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The next extinction event? Us

Thinking before breeding – could a more logical approach to procreation be better for you and save the planet?

Dinosaurs are resurrected, on cinema screens at least with the release of Jurassic World, sixty-five million years after they were literally inventing the phrase, ‘gone the way of the dinosaurs’. The mass extinction event at the end of the Cretaceous period wiped out up to 81 per cent of all species on Earth.

Today, the World Wide Fund for Nature estimates that between 200 and 2,000 species become extinct every year as our planet’s resources are used up – but there is a solution to this unfolding environmental catastrophe. Instead of losing thousands of species, we could save them all with the deliberate and orchestrated extermination of one particular species… us.

Sacrificing the human race for the benefit of all other life is a view promoted by a growing number of people, including 67-year-old substitute teacher Les U Knight, from Portland, Oregon, who is de facto leader of the Voluntary Human Extinction Movement. VHEMT, pronounced ‘vehement’, like their beliefs, advocate an extreme form of birth control to fix the ever-growing problem of overpopulation. But Knight does not want you to die, he just (like George Bailey halfway through It’s a Wonderful Life) wishes you had never been born at all.

“We are encouraging people to think before they breed,” he says. “Once you get a more logical approach to the idea of procreation, you realise it’s not in your best interests or in the best interests of society or the world.

“My main motivation for wanting our species to go extinct is preservation of Earth’s biosphere. Diversity is a strength of the biosphere and the fewer species there are the weaker it becomes. We’re pulling strands from the web of life and at the same time putting more pressure on it due to our increased population and consumption.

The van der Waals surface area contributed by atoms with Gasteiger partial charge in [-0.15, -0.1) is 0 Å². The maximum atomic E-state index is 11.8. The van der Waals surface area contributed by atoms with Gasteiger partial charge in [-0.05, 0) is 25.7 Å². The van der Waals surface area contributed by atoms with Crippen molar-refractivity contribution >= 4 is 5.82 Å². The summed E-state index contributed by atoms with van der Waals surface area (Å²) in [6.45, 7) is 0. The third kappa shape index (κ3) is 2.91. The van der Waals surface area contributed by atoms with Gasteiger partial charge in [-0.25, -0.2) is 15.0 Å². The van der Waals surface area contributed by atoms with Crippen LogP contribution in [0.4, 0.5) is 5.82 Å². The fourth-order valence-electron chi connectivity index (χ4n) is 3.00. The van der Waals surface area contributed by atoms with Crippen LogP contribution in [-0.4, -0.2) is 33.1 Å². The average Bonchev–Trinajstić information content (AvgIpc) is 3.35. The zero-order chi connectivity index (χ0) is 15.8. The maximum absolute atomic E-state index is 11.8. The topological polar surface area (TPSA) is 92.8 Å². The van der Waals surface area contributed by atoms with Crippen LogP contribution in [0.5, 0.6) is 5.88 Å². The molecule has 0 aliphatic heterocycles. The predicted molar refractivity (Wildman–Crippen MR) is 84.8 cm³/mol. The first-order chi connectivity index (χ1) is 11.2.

“People are not doing too well,” Knight continues. “Two billion people don’t have potable water, almost a billion are experiencing food insecurity – we used to call it hunger – it’s not a pretty world for half the people on the planet and it won’t be easy to improve their lot as long as all the progress is gobbled up by our increase in numbers.”


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Around 367,000 babies are born daily – meaning there are more new humans every day than the entire population of great apes left in the world. At the current birth rate, there will be 27 billion of us by the year 2100. That is the extreme end of population predictions and a more rational estimate is 10.1 billion people by the end of the century, which some think could be an unsustainable amount.

What about reducing global population to a sustainable level, perhaps with everyone adopting China’s one child policy?

“One is twice as good as two as far as procreation goes but our population momentum would take a while to start decreasing,” Knight says. “In terms of energy consumption, when a North American couple stops at two it’s about the same as an average Indian couple stopping at 30 or a Bangladeshi couple stopping at 97. At least China has done a lot to control their increase. There would be 400 million more of them today if they hadn’t instituted their policy.”

We’ve been involuntarily trying to extinct ourselves for a very long time

Knight argues that a lower population would result in house prices stabilising, lower rents and wages increasing with fewer people to fill vacancies. He also suggests that it would be good to join the voluntary movement to ensure it does not become a compulsory one.

“The end of humanity would be good for humanity,” he says. “That seems contradictory but as we phase ourselves out, the lives of those of us who exist will greatly improve. And those of us who don’t exist won’t know the difference.”

Knight put his money where his unmentionables are at the age of 25 when he underwent a vasectomy. “I’ve never regretted it for a moment,” he says. “I only wish I’d done it earlier. It’s dangerous having those wigglers.

“Don’t like voluntary extinction? It’s so much nicer than involuntary extinction,” he warns. “There are enough nuclear weapons to end the world tomorrow – we’ve been involuntarily trying to extinct ourselves for a very long time, and it will not be a pleasant experience for all of the people and all the other species to die in an ecological collapse.”

And let’s not forget, our extinction is not optional. We are all going to go the way of the dinosaurs sooner or later.

“It’s what we leave behind that will make the difference,” Knight says.

However, even if the human race does disappear from the face of the Earth, in 65 million years, whatever the dominant species is will undoubtedly clone us to populate their amusement parks. In their films, at least.